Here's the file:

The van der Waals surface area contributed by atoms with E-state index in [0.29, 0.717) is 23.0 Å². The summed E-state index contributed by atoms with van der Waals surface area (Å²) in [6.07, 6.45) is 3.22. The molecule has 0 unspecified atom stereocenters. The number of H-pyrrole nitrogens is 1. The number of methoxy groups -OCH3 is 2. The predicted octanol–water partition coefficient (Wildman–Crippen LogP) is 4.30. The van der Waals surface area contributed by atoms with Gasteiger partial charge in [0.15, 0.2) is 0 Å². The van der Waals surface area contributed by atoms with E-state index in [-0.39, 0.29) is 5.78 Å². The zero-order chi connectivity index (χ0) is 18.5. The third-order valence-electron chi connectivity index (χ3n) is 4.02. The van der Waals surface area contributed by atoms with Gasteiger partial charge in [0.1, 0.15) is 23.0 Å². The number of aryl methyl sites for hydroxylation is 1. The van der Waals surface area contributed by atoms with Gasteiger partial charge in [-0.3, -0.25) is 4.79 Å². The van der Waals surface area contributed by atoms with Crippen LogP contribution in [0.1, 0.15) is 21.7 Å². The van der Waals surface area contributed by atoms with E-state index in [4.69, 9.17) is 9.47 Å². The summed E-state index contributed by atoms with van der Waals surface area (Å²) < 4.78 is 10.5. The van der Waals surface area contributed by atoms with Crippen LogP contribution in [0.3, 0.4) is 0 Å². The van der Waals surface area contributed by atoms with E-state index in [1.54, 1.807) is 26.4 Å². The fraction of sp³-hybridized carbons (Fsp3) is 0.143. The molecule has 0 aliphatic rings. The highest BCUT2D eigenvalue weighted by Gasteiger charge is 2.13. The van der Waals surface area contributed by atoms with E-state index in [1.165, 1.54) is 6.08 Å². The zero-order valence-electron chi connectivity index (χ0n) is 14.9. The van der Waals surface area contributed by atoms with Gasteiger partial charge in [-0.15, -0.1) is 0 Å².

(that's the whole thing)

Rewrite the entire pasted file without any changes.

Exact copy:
The van der Waals surface area contributed by atoms with E-state index in [0.29, 0.717) is 23.0 Å². The summed E-state index contributed by atoms with van der Waals surface area (Å²) in [6.07, 6.45) is 3.22. The molecule has 0 unspecified atom stereocenters. The number of H-pyrrole nitrogens is 1. The number of methoxy groups -OCH3 is 2. The predicted octanol–water partition coefficient (Wildman–Crippen LogP) is 4.30. The van der Waals surface area contributed by atoms with Gasteiger partial charge in [0.15, 0.2) is 0 Å². The van der Waals surface area contributed by atoms with E-state index in [-0.39, 0.29) is 5.78 Å². The zero-order chi connectivity index (χ0) is 18.5. The third-order valence-electron chi connectivity index (χ3n) is 4.02. The van der Waals surface area contributed by atoms with Gasteiger partial charge in [0.1, 0.15) is 23.0 Å². The number of aryl methyl sites for hydroxylation is 1. The van der Waals surface area contributed by atoms with Gasteiger partial charge in [-0.3, -0.25) is 4.79 Å². The van der Waals surface area contributed by atoms with Crippen LogP contribution in [0.1, 0.15) is 21.7 Å². The van der Waals surface area contributed by atoms with E-state index in [4.69, 9.17) is 9.47 Å². The summed E-state index contributed by atoms with van der Waals surface area (Å²) < 4.78 is 10.5. The van der Waals surface area contributed by atoms with Crippen LogP contribution in [0.3, 0.4) is 0 Å². The van der Waals surface area contributed by atoms with E-state index in [1.54, 1.807) is 26.4 Å². The fraction of sp³-hybridized carbons (Fsp3) is 0.143. The molecule has 0 aliphatic rings. The highest BCUT2D eigenvalue weighted by Gasteiger charge is 2.13. The van der Waals surface area contributed by atoms with E-state index in [1.165, 1.54) is 6.08 Å². The zero-order valence-electron chi connectivity index (χ0n) is 14.9. The van der Waals surface area contributed by atoms with Gasteiger partial charge in [-0.15, -0.1) is 0 Å².